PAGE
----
The features and advancements in OS X Lion may make it an enticing installation; however, as has been mentioned previously, Apple is doing away with a few key features that have maintained compatibility with some popular applications. Some of these features, such as the lack of Java, can be remedied by installing support for them, but there is no workaround for others like Rosetta and support for 32-bit system extensions in the default 64-bit boot environment. And a number of (perhaps mostly relatively obscure) applications may have trouble running, as can be seen on the RoaringApps Lion compatibility database. As a result, for some people it may still be useful to maintain their current Snow Leopard installations, even if they would like to install Lion to take advantage of its features.
There are a couple of routes to take to run both Lion and Snow Leopard: virtualization and dual-booting.
With Lion, Apple changed its EULA to allow for virtualizing of the operating system. Therefore, if you are interested in maintaining your current Snow Leopard OS you can do so and also install Lion; however, setting this up for now is a bit limited. Common virtualizing programs still prevent you from installing OS X (even Lion), so it will take an update to these software packages to enable this.
Additionally, even though virtualization may seem like a neat idea, after using it for a while you may find it to be redundant and cumbersome, especially when virtualizing the new OS on top of an older version of the same OS. If Apple's EULA would allow for Snow Leopard to be virtualized on top of Lion, then people could more feasibly get their incompatible applications running in Lion in a minimal virtual machine setup of Snow Leopard. But unfortunately this is not the case. The only option for this would be to virtualize the OS X Server version of Snow Leopard, but that would require the purchase of the server software.
Because of these OS limitations and licensing quirks, the better alternative to virtualization is to set up a dual-boot environment, in which you can upgrade your Snow Leopard installation to Lion and then set up an smaller secondary Snow Leopard install to contain your incompatible programs. Like Boot Camp, this would require you to restart your system to run the Snow Leopard applications, but it would be an option that would work.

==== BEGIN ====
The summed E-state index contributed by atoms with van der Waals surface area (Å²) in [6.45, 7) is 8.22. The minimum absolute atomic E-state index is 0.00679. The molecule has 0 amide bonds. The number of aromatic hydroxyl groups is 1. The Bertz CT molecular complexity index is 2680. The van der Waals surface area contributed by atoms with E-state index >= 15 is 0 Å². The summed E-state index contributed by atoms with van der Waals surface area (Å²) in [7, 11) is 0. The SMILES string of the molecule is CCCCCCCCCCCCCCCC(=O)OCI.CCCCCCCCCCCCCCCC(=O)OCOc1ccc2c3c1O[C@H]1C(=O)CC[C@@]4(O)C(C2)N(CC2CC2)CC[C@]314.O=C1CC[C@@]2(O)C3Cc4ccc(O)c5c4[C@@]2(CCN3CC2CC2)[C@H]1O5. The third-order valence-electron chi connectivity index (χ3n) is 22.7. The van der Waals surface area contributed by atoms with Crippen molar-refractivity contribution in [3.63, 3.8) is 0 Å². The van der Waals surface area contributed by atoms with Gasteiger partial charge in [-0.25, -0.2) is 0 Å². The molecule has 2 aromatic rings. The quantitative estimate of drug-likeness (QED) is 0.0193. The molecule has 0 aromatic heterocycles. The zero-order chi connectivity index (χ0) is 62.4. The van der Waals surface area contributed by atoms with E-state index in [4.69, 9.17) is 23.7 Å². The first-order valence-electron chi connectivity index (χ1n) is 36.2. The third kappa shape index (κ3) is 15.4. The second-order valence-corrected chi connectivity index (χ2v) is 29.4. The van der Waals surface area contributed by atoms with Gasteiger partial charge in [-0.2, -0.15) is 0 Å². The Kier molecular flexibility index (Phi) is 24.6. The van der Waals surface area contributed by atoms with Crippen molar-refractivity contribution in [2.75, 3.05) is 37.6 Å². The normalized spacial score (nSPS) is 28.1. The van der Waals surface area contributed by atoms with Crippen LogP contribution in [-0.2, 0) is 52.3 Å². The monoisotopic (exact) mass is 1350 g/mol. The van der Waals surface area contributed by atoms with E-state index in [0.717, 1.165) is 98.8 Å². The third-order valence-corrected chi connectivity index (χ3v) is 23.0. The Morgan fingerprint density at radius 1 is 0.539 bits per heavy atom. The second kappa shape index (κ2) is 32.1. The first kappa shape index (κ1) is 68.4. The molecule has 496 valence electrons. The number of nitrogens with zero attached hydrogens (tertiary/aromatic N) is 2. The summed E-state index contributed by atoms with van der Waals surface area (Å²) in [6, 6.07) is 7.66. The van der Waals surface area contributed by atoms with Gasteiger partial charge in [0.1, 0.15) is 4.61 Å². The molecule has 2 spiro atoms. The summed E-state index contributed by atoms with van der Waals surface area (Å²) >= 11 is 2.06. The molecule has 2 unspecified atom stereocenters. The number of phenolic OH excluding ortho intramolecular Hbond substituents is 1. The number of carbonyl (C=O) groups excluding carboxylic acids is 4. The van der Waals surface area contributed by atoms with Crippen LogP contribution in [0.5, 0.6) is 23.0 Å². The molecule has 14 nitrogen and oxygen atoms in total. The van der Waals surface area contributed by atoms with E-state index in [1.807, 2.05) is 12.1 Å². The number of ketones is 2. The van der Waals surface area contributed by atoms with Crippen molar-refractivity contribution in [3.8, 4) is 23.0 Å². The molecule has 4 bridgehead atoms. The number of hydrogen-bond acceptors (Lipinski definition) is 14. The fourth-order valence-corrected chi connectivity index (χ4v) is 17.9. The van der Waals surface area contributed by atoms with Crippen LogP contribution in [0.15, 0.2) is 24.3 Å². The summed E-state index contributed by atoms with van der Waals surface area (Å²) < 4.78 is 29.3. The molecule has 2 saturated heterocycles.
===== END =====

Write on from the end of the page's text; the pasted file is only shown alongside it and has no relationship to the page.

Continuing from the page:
You have two routes to take to set up a dual-boot environment. The first is to create a dual-boot environment on your main boot drive, and the second is to install Snow Leopard to a secondary drive (such as an external FireWire drive) and use that to boot when necessary.
Here is how to set this up:
Download Lion from the Mac App Store and install it (optionally create a boot DVD from the installer before installing)
Partition or otherwise set up your drive
If you are creating a dual-boot setup on your boot drive, then open Disk Utility and select your boot drive device (not the boot volume). Click the Partition tab that appears, and under the Partition Layout diagram click the plus button to add another partition. By default, Disk Utility will split the partitions in two, but if more than half the drive is used, then it will use the remaining empty space for the second partition.
Select the new partition and resize it so it will accommodate your Snow Leopard applications and any support data (approximately 15-20GB should be plenty, but it does depend on your use). Keep in mind that Snow Leopard itself uses around 6GB of space, and will require about double that to at least run in a basic bootup.
With the partition sized properly, name and select a format for it, and then click the Apply button to create the partition.
If you are not going to partition your drive and instead are going to use an external drive, then attach it and format it using Disk Utility. You can optionally partition it as described above if you have other data on the drive, but this is not necessary to do.
Install Snow Leopard
At this point you have an empty volume on which you can install Snow Leopard. Insert your Snow Leopard disc and restart your computer with the C key down to boot off the disc, and then proceed with the installation, ensuring you select the blank volume you previously set up as the location to install Snow Leopard.
When the installation is complete the system will boot to Snow Leopard by default, but you can use the system preferences in either Snow Leopard or Lion to change the default boot drive. In order to boot to a different OS installation than the default one, while you can continue to use the Startup Disk preferences, you can instead hold the Option key at bootup to bring up the boot menu.
This procedure allows you to install a fresh copy of Snow Leopard on which you can install the few programs you have that still require it to run; however, if you wish, you can approach the dual-boot setup from another direction, which is to first partition and set up your drives (Step 2 above) and then use a tool like Carbon Copy Cloner or SuperDuper to clone your current Snow Leopard installation before upgrading it to Lion. This in essence will create the same setup with a couple of differences. The first is that it will have all of your current applications available in Snow Leopard so you will not have to set anything up. The second difference is the drawback to this, which is that the installation will require more space, even if you exclude your personal data in the cloning process.
Regardless of your approach to creating the dual-boot environment, you can use this procedure to get Snow Leopard running on your system, and when you are done using it and have fully moved to Lion you can use Disk Utility to erase the Snow Leopard partition and resize the Lion partition accordingly.